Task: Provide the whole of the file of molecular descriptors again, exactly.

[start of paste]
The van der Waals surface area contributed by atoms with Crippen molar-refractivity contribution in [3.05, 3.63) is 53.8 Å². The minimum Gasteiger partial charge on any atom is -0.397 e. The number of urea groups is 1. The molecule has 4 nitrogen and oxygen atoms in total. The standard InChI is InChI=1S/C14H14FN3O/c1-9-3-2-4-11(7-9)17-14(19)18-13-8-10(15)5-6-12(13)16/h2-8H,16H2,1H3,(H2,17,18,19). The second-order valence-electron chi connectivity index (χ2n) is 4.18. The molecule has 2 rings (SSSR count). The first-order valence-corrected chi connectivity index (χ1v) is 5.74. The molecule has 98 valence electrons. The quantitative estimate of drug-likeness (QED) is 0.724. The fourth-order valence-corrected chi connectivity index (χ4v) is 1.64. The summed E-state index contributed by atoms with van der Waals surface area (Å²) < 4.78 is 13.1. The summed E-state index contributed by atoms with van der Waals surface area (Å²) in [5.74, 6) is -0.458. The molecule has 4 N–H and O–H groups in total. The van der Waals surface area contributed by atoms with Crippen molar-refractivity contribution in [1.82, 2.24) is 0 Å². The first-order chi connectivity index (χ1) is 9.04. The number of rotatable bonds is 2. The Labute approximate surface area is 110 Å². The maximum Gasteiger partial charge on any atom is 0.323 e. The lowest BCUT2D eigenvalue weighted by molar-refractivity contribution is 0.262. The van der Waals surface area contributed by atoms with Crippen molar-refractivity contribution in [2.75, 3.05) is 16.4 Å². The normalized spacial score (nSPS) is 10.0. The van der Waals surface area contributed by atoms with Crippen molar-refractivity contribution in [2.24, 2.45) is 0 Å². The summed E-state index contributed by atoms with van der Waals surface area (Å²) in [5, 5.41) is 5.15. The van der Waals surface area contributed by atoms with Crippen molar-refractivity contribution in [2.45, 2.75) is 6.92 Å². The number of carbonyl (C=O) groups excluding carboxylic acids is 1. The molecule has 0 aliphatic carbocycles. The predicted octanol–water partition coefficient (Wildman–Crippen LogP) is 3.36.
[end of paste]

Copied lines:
The van der Waals surface area contributed by atoms with Crippen molar-refractivity contribution in [3.05, 3.63) is 53.8 Å². The minimum Gasteiger partial charge on any atom is -0.397 e. The number of urea groups is 1. The molecule has 4 nitrogen and oxygen atoms in total. The standard InChI is InChI=1S/C14H14FN3O/c1-9-3-2-4-11(7-9)17-14(19)18-13-8-10(15)5-6-12(13)16/h2-8H,16H2,1H3,(H2,17,18,19). The second-order valence-electron chi connectivity index (χ2n) is 4.18. The molecule has 2 rings (SSSR count). The first-order valence-corrected chi connectivity index (χ1v) is 5.74. The molecule has 98 valence electrons. The quantitative estimate of drug-likeness (QED) is 0.724. The fourth-order valence-corrected chi connectivity index (χ4v) is 1.64. The summed E-state index contributed by atoms with van der Waals surface area (Å²) < 4.78 is 13.1. The summed E-state index contributed by atoms with van der Waals surface area (Å²) in [5.74, 6) is -0.458. The molecule has 4 N–H and O–H groups in total. The van der Waals surface area contributed by atoms with Crippen molar-refractivity contribution in [1.82, 2.24) is 0 Å². The first-order chi connectivity index (χ1) is 9.04. The number of rotatable bonds is 2. The Labute approximate surface area is 110 Å². The maximum Gasteiger partial charge on any atom is 0.323 e. The lowest BCUT2D eigenvalue weighted by molar-refractivity contribution is 0.262. The van der Waals surface area contributed by atoms with Crippen molar-refractivity contribution in [2.75, 3.05) is 16.4 Å². The normalized spacial score (nSPS) is 10.0. The van der Waals surface area contributed by atoms with Crippen molar-refractivity contribution in [2.24, 2.45) is 0 Å². The summed E-state index contributed by atoms with van der Waals surface area (Å²) in [5, 5.41) is 5.15. The van der Waals surface area contributed by atoms with Crippen molar-refractivity contribution in [2.45, 2.75) is 6.92 Å². The number of carbonyl (C=O) groups excluding carboxylic acids is 1. The molecule has 0 aliphatic carbocycles. The predicted octanol–water partition coefficient (Wildman–Crippen LogP) is 3.36.